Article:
Monday, 13 June 2011

Dejima - Nagasaki

Japan was closed to foreigners for over two hundred years during the 17th and 18th centuries, due to a fear of the spread of Christianity. The only place that was kept open to outsiders within that time was the tiny island of Dejima, just off Nagasaki. This was first inhabited by Portuguese missionaries and traders, but when they were banned from Japan, the Dutch took over and Dejima played a fundamental role as the only open window to the West. It was a centre for trade and also housed the Dutch employees who conducted trade. Influences from both Holland and Portugal seeped into Japanese culture, just as certain Japanese cultural elements were taken back to Holland. This model village shows how the island may have looked and many of the houses and warehouses have been beautifully restored.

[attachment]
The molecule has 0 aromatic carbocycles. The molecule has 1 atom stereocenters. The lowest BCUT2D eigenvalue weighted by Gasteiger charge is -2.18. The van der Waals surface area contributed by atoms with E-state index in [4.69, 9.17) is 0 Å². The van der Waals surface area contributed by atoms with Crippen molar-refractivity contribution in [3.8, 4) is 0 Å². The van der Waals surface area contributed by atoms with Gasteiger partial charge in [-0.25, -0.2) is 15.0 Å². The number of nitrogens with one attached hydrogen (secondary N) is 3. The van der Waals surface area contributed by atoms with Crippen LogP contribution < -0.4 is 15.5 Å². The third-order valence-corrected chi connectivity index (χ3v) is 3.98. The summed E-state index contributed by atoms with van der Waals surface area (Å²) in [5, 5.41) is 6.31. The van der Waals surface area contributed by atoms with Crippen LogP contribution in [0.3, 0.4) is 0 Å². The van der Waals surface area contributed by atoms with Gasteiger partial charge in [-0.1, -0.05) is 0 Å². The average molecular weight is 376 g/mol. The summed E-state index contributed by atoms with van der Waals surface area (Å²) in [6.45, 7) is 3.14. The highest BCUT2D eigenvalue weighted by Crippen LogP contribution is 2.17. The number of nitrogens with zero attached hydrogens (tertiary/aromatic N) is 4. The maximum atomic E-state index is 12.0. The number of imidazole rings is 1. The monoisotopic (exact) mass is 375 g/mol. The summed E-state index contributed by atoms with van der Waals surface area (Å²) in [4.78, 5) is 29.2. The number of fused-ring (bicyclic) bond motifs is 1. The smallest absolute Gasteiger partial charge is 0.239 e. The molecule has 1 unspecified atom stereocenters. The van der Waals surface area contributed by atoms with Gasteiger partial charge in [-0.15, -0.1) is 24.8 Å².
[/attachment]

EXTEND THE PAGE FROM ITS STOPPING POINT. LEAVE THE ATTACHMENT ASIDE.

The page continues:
This is how one of the houses would have looked and is a reproduction of a model that was taken back to Holland to show to the Dutch how the Japanese lived.
This was one of the living quarters of the head clerk.

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